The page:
It’s the same scenario as the Monmouth County Horse Show followed when it came to Gladstone from the Horse Park of New Jersey in 2016.  The common denominator of Garden State and Monmouth is manager Tucker Ericson, a respected judge, a sharp organizer and one heck of a bartender.

He’ll pitch in anywhere, but he realizes the importance of hospitality, so when we talked yesterday, he was mixing up Margaritas in the VIP tent.

Tucker noted that about 50 percent of the exhibitors who came to the nine-day show, which ends today, are different from those riding at Monmouth at the Team, which only has a B rating on several days, because Garden State has a double-A rating for hunters and level 4 jumpers that are highlighted by a $25,000 grand prix.

Many of those who came for Garden State were so enthused by the location that Tucker noted  the historic main barn already has been sold out for Monmouth at the Team in August. Garden State is “a nice complement” to the other show, and introduced people to the USET Foundation facility at the same time, Tucker observed.

“We have a lot of exhibitors who were waiting a year to see how successful this would be, if we could pull this off, and I think we’ll get a lot of those people back next year,” he commented..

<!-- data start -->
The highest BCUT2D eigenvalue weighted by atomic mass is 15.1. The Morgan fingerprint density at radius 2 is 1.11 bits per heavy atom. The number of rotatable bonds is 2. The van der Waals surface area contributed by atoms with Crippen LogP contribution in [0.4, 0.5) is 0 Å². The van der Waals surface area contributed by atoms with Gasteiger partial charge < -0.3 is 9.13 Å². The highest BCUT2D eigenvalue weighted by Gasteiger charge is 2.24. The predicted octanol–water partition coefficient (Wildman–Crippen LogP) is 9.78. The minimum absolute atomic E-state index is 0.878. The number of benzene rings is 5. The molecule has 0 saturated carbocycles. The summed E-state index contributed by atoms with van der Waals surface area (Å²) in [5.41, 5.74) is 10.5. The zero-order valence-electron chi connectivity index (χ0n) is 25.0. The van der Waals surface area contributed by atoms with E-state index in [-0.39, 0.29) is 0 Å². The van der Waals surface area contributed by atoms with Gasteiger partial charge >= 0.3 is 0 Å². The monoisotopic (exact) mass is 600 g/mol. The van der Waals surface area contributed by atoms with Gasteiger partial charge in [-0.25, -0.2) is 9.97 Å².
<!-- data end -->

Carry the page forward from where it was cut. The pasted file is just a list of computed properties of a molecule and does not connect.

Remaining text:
“I think the trainers have been impressed that we can push through so many trips in a day in this ring, because we have no conflicts, we have posted orders and everyone cooperates.” While Garden State had 475 horses last year with the multiple rings, the show should be approaching that number in Gladstone as it wraps up this afternoon.

“There’s great energy with the entire show watching one ring that it keeps moving. It is challenging to keep everyone happy, but what was nice was a couple of exhibitors said their trainers give them more quality attention because they don’t have to run from ring to ring,” said Tucker.

“When any rider isn’t showing, they’re in hospitality cheering on their fellow teammates from their barn.The support from the sponsors has been tremendous, along with trainers rallying their barns to get hospitality,” Tucker pointed out.